Maslow’s hierarchy of needs is a theory developed by Abraham Maslow and presented in his 1943 paper “A Theory of Human Motivation”. This theory suggests that humans are driven by a system of peculiarly organized innate needs and is still highly popular. The reason for this is that it is still resonant as “it explains human nature as something most humans immediately recognize in themselves and others” (Abulof, 2017, p. 508). This short essay aims to discuss Maslow’s hierarchy of needs and illustrate how it influences people’s lives.
The needs that were formulated by Maslow are divided into several categories: physiological needs, safety and security, love and belonging, esteem, and self-actualization needs. Nowadays, they are generally shown as a pyramid with the most fundamental, basic needs in the bottom, and more advanced at the top. This structure allows people to prioritize the impulses, desires, and longings, and act accordingly.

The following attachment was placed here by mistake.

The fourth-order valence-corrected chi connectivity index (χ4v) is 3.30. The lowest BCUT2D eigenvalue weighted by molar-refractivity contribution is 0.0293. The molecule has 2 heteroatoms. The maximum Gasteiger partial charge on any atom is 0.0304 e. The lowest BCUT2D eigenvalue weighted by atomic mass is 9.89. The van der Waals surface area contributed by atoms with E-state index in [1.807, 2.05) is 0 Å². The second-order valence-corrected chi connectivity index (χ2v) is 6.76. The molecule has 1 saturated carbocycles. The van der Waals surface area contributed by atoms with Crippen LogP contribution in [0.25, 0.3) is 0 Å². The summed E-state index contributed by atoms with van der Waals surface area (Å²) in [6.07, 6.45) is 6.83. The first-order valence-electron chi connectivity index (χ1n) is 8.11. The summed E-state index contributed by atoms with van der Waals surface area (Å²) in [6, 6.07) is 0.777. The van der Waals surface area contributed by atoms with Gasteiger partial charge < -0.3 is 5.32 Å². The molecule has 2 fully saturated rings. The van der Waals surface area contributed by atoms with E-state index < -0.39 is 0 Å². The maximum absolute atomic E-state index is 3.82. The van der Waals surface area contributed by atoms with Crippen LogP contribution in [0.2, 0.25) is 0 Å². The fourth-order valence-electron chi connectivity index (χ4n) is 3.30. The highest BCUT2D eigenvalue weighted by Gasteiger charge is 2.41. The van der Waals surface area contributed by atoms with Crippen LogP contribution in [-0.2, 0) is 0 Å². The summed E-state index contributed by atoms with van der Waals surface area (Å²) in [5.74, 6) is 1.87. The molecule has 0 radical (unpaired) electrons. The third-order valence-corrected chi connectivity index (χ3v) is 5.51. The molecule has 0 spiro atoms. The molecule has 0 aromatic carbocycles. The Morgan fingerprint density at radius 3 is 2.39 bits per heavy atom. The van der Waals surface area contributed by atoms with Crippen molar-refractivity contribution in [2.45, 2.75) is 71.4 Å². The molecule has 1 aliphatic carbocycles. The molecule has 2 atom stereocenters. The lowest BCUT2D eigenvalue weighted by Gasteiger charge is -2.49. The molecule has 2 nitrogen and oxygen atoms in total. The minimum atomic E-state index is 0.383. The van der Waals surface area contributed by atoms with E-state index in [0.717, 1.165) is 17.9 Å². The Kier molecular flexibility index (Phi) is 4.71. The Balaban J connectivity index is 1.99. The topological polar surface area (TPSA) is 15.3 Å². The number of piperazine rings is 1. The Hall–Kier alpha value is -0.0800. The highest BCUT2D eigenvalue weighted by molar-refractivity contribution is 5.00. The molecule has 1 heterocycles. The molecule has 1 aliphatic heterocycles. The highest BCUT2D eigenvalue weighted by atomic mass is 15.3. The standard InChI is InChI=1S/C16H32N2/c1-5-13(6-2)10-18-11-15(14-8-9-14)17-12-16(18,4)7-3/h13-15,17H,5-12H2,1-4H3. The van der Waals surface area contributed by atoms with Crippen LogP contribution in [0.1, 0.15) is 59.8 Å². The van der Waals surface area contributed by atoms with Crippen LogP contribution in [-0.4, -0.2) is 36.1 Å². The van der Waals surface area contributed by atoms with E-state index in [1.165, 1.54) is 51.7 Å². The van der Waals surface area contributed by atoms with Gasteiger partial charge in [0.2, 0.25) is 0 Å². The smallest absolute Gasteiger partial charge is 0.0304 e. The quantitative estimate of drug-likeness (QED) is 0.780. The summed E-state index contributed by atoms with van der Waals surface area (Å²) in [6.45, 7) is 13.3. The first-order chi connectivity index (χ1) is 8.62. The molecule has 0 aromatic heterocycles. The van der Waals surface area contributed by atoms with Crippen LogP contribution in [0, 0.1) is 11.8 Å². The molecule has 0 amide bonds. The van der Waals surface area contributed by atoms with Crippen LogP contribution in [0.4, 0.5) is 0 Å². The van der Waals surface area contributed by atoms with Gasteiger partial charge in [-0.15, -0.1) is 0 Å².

Any individual, independent of their status or any other factor, would be interested first and foremost in fulfilling their basic needs such as nutrition, sleep, and warmth. After these needs have been met, a person might get to a higher level of the hierarchy and concentrate on seeking out safety and security. After receiving this, people become motivated to achieve higher-level needs, such as intimate relationships, friendship, accomplishment, and self-fulfillment.
Examples can be taken from everyday life or history. In times of crisis, the priorities are put into more basic needs: a sleep-deprived person would seek an opportunity to sleep without paying attention to other higher needs. On the contrary, if a person is well-fed, rested, has an appropriate amount of comfort in their life, financially secure, the probability of this person socializing and seeking ways of self-development is much higher.
Abulof, U. (2017). Introduction: Why we need Maslow in the twenty-first century. Society, 54(6), 508–509. Web.